April 18, 2013
By Jim Moore
Tennessee has protected flight schools from state education fees and other administrative burdens enacted in 2012 that could have driven aviation students out of state.
Following an unsuccessful challenge of the Tennessee Higher Education Commission’s authority to impose fees and new regulations by one of the affected Part 141 flight schools, AOPA worked to negotiate an exemption protecting all aviation training, already regulated by the FAA, from the new state burdens. Gov. Bill Haslam signed the resulting legislation into law April 16.
Flight schools had calculated costs ranging from $6,000 to $15,000 stemming from the state regulations and fees, costs they were forced to pass on to customers. AOPA Regional Manager Bob Minter gathered information about the new policy’s impact and made a case to state lawmakers detailing federal regulation of aviation training, and the impact on small businesses of a cumbersome state application process and initial fee structure that put Tennessee flight schools at a competitive disadvantage. Minter presented the information to Haslam’s office, and the governor organized a meeting including the commission, flight schools, instructors, and the Tennessee Aviation Association. That resulted in an accord, and legislation backed by the Higher Education Commission that earned approval by lawmakers.
“This was an important issue for the aviation community in Tennessee,” said Greg Pecoraro, AOPA vice president of airports and state advocacy. “In the last few years we have seen several states begin to look at flight training as if it were just another educational program to be regulated. The result of these new administrative burdens would have made flight instruction unavailable or unaffordable.”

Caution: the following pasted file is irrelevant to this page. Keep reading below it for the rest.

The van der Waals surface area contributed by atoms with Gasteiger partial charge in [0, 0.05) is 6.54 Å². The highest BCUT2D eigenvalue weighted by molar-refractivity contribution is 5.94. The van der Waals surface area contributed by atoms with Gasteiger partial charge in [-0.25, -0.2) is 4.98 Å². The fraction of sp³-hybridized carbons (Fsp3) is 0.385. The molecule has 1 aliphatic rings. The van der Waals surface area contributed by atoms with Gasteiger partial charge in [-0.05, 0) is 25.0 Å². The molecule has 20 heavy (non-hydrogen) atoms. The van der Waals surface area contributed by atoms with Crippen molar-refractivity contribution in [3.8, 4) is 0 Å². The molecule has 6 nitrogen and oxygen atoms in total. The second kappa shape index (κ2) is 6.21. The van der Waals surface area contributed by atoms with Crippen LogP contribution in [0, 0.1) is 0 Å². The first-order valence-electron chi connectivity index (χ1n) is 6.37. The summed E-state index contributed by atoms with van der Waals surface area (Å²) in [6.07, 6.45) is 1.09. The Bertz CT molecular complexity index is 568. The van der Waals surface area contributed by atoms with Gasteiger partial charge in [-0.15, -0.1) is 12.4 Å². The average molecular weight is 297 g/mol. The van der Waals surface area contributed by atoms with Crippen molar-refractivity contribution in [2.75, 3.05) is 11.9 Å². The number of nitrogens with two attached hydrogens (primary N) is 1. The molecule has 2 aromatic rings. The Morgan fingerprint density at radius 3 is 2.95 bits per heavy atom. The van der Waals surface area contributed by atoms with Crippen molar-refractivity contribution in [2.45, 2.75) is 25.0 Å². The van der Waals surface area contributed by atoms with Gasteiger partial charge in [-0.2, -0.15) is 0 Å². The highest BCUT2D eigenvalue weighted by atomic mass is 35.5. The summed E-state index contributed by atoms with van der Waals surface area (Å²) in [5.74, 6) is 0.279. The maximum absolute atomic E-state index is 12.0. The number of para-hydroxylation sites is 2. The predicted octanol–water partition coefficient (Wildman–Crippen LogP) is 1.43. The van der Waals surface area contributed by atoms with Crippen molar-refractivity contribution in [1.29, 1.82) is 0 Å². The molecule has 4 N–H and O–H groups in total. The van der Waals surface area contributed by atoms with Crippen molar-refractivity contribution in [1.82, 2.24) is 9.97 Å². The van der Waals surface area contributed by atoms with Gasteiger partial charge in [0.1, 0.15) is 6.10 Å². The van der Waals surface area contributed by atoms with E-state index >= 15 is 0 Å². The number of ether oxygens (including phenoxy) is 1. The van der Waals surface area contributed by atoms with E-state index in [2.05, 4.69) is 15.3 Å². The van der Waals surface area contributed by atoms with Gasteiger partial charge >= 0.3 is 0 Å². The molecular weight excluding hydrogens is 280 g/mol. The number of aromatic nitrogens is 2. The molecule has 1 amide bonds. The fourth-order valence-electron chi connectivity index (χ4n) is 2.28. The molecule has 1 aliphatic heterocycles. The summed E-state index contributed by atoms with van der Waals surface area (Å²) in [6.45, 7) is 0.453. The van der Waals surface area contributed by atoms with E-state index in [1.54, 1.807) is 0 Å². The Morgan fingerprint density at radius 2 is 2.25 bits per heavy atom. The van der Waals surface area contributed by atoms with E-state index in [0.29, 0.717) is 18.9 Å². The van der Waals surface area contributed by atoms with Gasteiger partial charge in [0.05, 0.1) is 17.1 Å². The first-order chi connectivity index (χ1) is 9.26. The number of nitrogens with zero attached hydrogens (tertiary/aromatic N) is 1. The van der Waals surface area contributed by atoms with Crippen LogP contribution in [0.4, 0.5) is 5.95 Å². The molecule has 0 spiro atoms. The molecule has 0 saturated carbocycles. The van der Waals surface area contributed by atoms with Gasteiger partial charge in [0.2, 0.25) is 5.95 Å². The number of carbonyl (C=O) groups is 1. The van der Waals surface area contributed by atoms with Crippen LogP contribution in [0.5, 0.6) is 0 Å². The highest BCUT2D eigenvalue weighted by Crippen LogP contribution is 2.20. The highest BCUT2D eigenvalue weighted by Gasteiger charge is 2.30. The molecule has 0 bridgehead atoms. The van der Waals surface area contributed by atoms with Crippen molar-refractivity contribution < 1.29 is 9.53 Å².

AOPA Online Associate Editor Jim Moore joined AOPA in 2011 and is an instrument-rated private pilot who enjoys competition aerobatics.
Pilot Training and Certification,
As the cold weather chills AOPA’s Headquarters in Frederick, many of us are inside generating new resources for flying clubs.
In my house, every Friday night is “Movie Night.” While the movies are rarely educational (I don’t think I learned anything from the Lego Movie), we look forward to the weekly opportunity to spend time together. Why not use the same concept for your Flying Club (with the addition of education, of course)?
The Aircraft Spotlight feature looks at an airplane type and evaluates it across six areas of particular interest to flying clubs and their members: Operating Cost, Maintenance, Insurability, Training, Cross-Country, and Fun Factor.
VOLUNTEER AT AN AOPA FLY-IN NEAR YOU!
SHARE YOUR PASSION. VOLUNTEER AT AN AOPA FLY-IN. CLICK TO LEARN MORE >>>
VOLUNTEER LOCALLY AT AOPA FLY-IN! CLICK TO LEARN MORE >>>
BE A PART OF THE FLY-IN VOLUNTEER CREW! CLICK TO LEARN MORE >>>